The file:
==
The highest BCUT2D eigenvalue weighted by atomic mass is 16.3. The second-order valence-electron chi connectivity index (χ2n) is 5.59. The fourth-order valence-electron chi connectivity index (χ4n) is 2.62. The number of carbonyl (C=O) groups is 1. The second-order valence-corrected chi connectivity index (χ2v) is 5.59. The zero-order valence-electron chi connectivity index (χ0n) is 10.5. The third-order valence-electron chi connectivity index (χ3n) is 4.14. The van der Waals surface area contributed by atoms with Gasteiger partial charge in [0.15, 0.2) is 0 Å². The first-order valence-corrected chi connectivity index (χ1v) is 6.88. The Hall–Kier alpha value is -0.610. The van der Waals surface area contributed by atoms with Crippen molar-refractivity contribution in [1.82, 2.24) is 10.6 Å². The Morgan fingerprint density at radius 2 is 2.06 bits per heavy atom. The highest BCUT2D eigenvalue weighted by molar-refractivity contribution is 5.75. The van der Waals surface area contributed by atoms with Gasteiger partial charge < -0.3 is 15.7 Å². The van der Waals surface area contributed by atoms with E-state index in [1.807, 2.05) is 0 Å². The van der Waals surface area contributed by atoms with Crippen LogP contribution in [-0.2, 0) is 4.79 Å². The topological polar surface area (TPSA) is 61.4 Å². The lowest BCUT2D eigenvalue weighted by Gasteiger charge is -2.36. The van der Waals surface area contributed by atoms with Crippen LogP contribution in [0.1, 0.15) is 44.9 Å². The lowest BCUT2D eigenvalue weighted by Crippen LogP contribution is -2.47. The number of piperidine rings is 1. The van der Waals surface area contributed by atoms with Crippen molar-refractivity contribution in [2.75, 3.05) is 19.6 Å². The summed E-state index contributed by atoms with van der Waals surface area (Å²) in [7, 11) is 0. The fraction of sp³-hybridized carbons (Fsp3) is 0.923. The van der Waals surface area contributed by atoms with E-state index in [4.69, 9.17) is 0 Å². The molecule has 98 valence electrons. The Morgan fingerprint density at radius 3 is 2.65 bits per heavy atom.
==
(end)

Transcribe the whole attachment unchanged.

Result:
The highest BCUT2D eigenvalue weighted by atomic mass is 16.3. The second-order valence-electron chi connectivity index (χ2n) is 5.59. The fourth-order valence-electron chi connectivity index (χ4n) is 2.62. The number of carbonyl (C=O) groups is 1. The second-order valence-corrected chi connectivity index (χ2v) is 5.59. The zero-order valence-electron chi connectivity index (χ0n) is 10.5. The third-order valence-electron chi connectivity index (χ3n) is 4.14. The van der Waals surface area contributed by atoms with Gasteiger partial charge in [0.15, 0.2) is 0 Å². The first-order valence-corrected chi connectivity index (χ1v) is 6.88. The Hall–Kier alpha value is -0.610. The van der Waals surface area contributed by atoms with Crippen molar-refractivity contribution in [1.82, 2.24) is 10.6 Å². The Morgan fingerprint density at radius 2 is 2.06 bits per heavy atom. The highest BCUT2D eigenvalue weighted by molar-refractivity contribution is 5.75. The van der Waals surface area contributed by atoms with Gasteiger partial charge < -0.3 is 15.7 Å². The van der Waals surface area contributed by atoms with E-state index in [1.807, 2.05) is 0 Å². The van der Waals surface area contributed by atoms with Crippen LogP contribution in [-0.2, 0) is 4.79 Å². The topological polar surface area (TPSA) is 61.4 Å². The lowest BCUT2D eigenvalue weighted by Gasteiger charge is -2.36. The van der Waals surface area contributed by atoms with Crippen LogP contribution in [0.1, 0.15) is 44.9 Å². The lowest BCUT2D eigenvalue weighted by Crippen LogP contribution is -2.47. The number of piperidine rings is 1. The van der Waals surface area contributed by atoms with Crippen molar-refractivity contribution in [2.75, 3.05) is 19.6 Å². The summed E-state index contributed by atoms with van der Waals surface area (Å²) in [7, 11) is 0. The fraction of sp³-hybridized carbons (Fsp3) is 0.923. The van der Waals surface area contributed by atoms with E-state index in [4.69, 9.17) is 0 Å². The molecule has 98 valence electrons. The Morgan fingerprint density at radius 3 is 2.65 bits per heavy atom.